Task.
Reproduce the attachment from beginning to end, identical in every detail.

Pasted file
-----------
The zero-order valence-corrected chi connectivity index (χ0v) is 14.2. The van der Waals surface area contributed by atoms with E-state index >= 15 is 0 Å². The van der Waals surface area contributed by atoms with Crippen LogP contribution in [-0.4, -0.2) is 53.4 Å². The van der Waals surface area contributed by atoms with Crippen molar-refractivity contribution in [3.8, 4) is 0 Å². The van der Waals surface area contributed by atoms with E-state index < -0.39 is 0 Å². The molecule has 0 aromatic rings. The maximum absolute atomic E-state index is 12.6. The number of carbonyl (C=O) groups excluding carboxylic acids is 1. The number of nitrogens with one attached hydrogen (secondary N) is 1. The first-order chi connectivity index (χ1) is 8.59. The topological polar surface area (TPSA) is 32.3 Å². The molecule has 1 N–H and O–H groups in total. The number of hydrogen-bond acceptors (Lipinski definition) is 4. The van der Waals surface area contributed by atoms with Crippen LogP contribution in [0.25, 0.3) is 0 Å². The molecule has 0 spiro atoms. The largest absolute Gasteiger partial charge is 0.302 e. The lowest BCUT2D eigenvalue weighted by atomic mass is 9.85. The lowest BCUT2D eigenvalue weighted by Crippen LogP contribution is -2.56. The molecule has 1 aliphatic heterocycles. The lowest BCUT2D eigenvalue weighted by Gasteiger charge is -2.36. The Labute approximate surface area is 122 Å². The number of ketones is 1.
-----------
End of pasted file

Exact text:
The zero-order valence-corrected chi connectivity index (χ0v) is 14.2. The van der Waals surface area contributed by atoms with E-state index >= 15 is 0 Å². The van der Waals surface area contributed by atoms with Crippen LogP contribution in [-0.4, -0.2) is 53.4 Å². The van der Waals surface area contributed by atoms with Crippen molar-refractivity contribution in [3.8, 4) is 0 Å². The van der Waals surface area contributed by atoms with E-state index < -0.39 is 0 Å². The molecule has 0 aromatic rings. The maximum absolute atomic E-state index is 12.6. The number of carbonyl (C=O) groups excluding carboxylic acids is 1. The number of nitrogens with one attached hydrogen (secondary N) is 1. The first-order chi connectivity index (χ1) is 8.59. The topological polar surface area (TPSA) is 32.3 Å². The molecule has 1 N–H and O–H groups in total. The number of hydrogen-bond acceptors (Lipinski definition) is 4. The van der Waals surface area contributed by atoms with Crippen LogP contribution in [0.25, 0.3) is 0 Å². The molecule has 0 spiro atoms. The largest absolute Gasteiger partial charge is 0.302 e. The lowest BCUT2D eigenvalue weighted by atomic mass is 9.85. The lowest BCUT2D eigenvalue weighted by Crippen LogP contribution is -2.56. The molecule has 1 aliphatic heterocycles. The lowest BCUT2D eigenvalue weighted by Gasteiger charge is -2.36. The Labute approximate surface area is 122 Å². The number of ketones is 1.